Date of Award
Open Access Thesis
Proficient sensory processing affords adaptive responses that are necessary for daily functioning. Atypical sensory processing patterns are common across neurodevelopmental disorders, including autism spectrum disorder (ASD) and fragile X syndrome (FXS), two disorders with a high degree of phenotypic overlap. However, little is known about whether types of atypical sensory processing in FXS vary as a function of genetic etiology or the presence of ASD. Atypical sensory processing has been also associated with maladaptive outcomes in certain clinical populations; however, the impact of these impairments on internalizing and externalizing behavior remains unknown in FXS. Study participants included 37 male children with idiopathic ASD (iASD; chronological ageM (CAM)=45.30; nonverbal mental ageM (NVMAM)=28.73) and 35 male children with FXS. The FXS group included 20 children with comorbid FXS+ASD (FXS+ASD; CAM=50.20.; NVMAM=19.90) and 15 children with FXS who do not have ASD (FXS-only CAM=45.60.; NVMAM=28.27). Results comparing sensory profiles across groups indicated that there were significant group differences across all domains of sensory processing controlling for nonverbal mental age (NVMA). Specifically, ASD groups were similar on hypo-responsivity and sensory seeking and FXS groups were similar on hyper-responsivity and sensory seeking. The associations between types of atypical sensory processing and broadband ratings of internalizing and externalizing behavior were relatively comparable across group; however, phenotypic specificity did emerge for children with FXS-only. Findings have implications for potential etiological mechanisms of sensory processing difficulties and their functional consequences for individuals with iASD, FXS+ASD, and FXS-only. Implications for diagnostic specificity, targeted assessment, and intervention are discussed.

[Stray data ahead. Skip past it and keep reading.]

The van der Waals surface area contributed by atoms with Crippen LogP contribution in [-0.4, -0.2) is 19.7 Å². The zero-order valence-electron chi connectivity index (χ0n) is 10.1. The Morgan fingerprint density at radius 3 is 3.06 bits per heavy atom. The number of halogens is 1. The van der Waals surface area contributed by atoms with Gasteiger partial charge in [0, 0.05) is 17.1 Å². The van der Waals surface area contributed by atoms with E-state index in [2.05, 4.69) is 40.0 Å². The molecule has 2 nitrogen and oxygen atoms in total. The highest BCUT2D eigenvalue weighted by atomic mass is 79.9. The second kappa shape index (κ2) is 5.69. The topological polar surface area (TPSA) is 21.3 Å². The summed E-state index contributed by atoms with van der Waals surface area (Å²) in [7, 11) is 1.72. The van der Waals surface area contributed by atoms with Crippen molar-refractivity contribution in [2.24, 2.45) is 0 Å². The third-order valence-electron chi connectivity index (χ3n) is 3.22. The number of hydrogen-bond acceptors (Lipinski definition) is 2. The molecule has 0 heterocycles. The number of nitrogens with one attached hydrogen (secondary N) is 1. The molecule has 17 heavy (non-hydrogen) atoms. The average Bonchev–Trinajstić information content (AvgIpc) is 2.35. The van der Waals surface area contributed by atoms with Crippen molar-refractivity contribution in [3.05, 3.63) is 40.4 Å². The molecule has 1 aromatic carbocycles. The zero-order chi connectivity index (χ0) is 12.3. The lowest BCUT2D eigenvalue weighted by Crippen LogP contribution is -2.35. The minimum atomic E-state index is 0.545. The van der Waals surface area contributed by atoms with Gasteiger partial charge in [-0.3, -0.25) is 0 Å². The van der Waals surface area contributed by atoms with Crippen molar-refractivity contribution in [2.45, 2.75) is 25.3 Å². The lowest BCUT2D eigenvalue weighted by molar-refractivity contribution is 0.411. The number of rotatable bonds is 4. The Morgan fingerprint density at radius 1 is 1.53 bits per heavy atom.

Knott, C.(2022). Sensory Processing in Male Children With Fragile X Syndrome and Idiopathic Autism: Implications for Maladaptive Behavior and Within-Syndrome Heterogeneity. (Master's thesis). Retrieved from https://scholarcommons.sc.edu/etd/6899
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